Students harmonize music talent with business savvy

Nanseera Wolff performed with Sunshine State during the Frost Music Fest on March 20, 2021.
By Michael R. Malone

Nanseera Wolff performed with Sunshine State during the Frost Music Fest on March 20, 2021.

Students harmonize music talent with business savvy

By Michael R. Malone
With an emphasis on creative collaboration and cultivating an entrepreneurial spirit, the Frost School of Music’s Modern Artist Development and Entrepreneurship program prepares young musicians to navigate the dynamic and mercurial music industry.

Nanseera Wolff seemed destined for a career in music. Her parents both valued art and music, and Wolff spent her earliest years in Uganda, the homeland of her East African mother, then moved to Ethiopia where the infectious sounds and rhythms influenced her earliest sensibilities. 

The family moved back to the United States for high school, and Wolff’s chorus teacher recognized an exceptional talent and mapped out her future—beginning with jazz studies at the University of Miami Frost School of Music.

“At the time, I just laughed and said, ‘No, I don’t think so,’ but, well, here I am,” said Wolff, a junior majoring in the school’s Modern Artist Development and Entrepreneurship (MADE) program. Instead of jazz, though, the singer/songwriter is pursuing a minor in Creative American Music where she can play her acoustic Gibson J-35, explore musical styles, and write songs in the fashion of her favorites that include Tracy Chapman, Leonard Cohen, and Hayley Williams.  

While Wolff now envisions a future for herself as a recording and touring artist—both in the writers’ room as a songwriter and also on stage performing—she’s emphatic that her confidence stems from the skills she has developed. She also knows that she has benefited immensely from the collaborative stimulation the MADE program provides.

“How do you make a program where people can really learn to be artists? It’s really hard to fully prepare us, so they give us a bit of everything knowing that the industry is changing every two seconds,” Wolff said. “We get a taste of so many different aspects of the field.”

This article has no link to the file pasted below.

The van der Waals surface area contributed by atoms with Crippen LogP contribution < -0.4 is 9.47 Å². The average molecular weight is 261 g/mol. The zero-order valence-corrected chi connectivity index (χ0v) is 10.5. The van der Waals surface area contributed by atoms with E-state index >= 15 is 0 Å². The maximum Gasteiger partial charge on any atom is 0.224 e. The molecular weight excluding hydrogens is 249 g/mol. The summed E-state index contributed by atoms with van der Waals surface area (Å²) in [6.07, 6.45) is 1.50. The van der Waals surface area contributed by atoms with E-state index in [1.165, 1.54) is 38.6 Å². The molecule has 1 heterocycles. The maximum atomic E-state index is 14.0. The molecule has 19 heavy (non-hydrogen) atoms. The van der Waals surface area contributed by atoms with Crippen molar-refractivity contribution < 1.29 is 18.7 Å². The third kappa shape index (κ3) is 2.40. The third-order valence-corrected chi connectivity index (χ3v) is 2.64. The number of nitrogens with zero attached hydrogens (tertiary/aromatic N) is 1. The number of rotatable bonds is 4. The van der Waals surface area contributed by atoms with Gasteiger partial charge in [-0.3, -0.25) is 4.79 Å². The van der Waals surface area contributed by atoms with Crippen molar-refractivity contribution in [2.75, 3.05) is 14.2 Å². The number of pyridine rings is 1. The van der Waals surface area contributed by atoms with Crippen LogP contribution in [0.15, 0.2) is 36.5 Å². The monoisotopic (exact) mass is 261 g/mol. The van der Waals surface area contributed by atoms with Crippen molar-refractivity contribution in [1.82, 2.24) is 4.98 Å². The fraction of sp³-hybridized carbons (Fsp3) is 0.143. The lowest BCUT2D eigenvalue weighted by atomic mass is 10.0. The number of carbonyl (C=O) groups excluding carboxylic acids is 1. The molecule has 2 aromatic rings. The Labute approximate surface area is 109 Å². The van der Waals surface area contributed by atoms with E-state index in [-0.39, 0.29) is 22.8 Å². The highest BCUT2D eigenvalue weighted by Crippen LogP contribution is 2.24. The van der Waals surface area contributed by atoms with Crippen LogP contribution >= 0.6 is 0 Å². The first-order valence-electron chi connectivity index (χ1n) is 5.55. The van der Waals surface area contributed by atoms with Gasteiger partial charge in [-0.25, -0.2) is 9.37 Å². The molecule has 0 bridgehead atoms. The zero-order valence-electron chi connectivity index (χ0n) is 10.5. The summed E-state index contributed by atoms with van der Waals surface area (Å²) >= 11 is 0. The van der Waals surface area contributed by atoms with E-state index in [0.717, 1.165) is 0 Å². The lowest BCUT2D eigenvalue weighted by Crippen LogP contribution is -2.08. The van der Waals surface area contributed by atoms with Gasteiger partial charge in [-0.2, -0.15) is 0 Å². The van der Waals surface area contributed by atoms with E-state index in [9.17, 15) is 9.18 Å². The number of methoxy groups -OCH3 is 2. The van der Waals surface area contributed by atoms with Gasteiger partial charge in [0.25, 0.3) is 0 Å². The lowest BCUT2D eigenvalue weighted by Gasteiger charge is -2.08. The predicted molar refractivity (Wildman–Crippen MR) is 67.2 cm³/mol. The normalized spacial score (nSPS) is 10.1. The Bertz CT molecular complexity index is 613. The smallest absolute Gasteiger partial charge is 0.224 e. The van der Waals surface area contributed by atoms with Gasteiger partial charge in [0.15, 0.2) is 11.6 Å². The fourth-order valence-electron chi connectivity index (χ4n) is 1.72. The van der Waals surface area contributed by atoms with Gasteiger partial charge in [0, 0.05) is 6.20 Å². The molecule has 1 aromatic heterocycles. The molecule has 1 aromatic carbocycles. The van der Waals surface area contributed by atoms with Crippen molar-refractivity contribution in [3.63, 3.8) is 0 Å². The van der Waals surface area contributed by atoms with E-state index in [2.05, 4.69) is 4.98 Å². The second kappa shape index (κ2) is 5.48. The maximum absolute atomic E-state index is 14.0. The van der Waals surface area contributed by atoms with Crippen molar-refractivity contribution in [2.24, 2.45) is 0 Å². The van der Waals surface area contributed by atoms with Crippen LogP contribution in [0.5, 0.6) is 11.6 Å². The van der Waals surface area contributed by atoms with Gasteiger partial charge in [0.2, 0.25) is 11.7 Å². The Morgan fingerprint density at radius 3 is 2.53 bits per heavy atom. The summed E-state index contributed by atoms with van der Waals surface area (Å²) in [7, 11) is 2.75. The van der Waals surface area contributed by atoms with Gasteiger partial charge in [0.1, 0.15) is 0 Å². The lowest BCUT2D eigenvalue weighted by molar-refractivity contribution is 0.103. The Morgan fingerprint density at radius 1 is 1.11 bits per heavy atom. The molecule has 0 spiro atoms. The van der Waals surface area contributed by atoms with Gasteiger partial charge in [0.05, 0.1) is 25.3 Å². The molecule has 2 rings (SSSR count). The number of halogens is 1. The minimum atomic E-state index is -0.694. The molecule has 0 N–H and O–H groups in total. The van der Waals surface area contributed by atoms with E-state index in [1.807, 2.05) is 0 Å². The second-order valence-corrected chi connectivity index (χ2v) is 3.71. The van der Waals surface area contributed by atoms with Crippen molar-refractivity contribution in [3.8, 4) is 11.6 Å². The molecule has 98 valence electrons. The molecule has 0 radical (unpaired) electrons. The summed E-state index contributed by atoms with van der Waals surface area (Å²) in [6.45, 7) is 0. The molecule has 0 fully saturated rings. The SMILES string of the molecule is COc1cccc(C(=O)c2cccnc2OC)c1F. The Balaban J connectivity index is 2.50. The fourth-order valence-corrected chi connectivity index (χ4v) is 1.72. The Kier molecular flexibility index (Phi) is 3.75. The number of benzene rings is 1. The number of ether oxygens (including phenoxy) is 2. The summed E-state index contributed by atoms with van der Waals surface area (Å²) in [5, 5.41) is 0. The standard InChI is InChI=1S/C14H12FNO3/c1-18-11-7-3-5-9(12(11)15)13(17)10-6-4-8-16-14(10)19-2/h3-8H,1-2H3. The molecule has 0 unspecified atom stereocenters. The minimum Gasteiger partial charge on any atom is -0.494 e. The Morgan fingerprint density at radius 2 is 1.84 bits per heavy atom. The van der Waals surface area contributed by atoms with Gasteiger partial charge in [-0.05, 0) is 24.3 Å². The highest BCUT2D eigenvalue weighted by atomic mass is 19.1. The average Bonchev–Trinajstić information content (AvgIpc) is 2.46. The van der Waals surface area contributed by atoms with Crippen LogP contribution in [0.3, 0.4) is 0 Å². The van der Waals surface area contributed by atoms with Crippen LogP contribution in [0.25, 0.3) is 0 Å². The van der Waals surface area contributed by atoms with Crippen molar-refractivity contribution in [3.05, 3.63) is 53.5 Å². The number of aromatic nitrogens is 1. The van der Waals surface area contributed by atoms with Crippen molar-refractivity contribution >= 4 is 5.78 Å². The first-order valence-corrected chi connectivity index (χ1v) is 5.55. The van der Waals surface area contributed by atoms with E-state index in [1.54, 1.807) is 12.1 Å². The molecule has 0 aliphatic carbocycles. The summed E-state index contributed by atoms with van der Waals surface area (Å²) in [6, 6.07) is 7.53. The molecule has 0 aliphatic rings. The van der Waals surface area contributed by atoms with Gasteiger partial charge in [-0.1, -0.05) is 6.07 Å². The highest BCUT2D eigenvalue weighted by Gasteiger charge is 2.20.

Daniel Strange, assistant professor and director of the MADE degree program, emphasizes the “development” and “entrepreneurial” components of the program.

“Those are the key words because as a young musician the general training path is to do music in a school or after-school setting, take some private lessons, join an ensemble, or start your own band with friends—these are valuable experiences and provide important training, but they can have their limitations,” explained Strange.

“Our degree seeks to instill an entrepreneurial spirit, which means that you begin to think about yourself as a brand and become a business-minded artist in the sense that you better understand the how-to’s of your career path—reading the important documents, the contracts, spreadsheets, learning how to get your songs placed in film and television. These are the things that you want to be thinking about now because the business has changed so much, especially in the last couple years. The trends and opportunities are coming so quickly," he added.

Strange referenced a recent article that charted the musical career of Cat Stevens, a singer songwriter who catapulted to pop stardom in the late 1960s and 1970s only to vanish for decades and then attempt a musical comeback. The article pointed to the extraordinary challenges the modern artist faces in sustaining a career.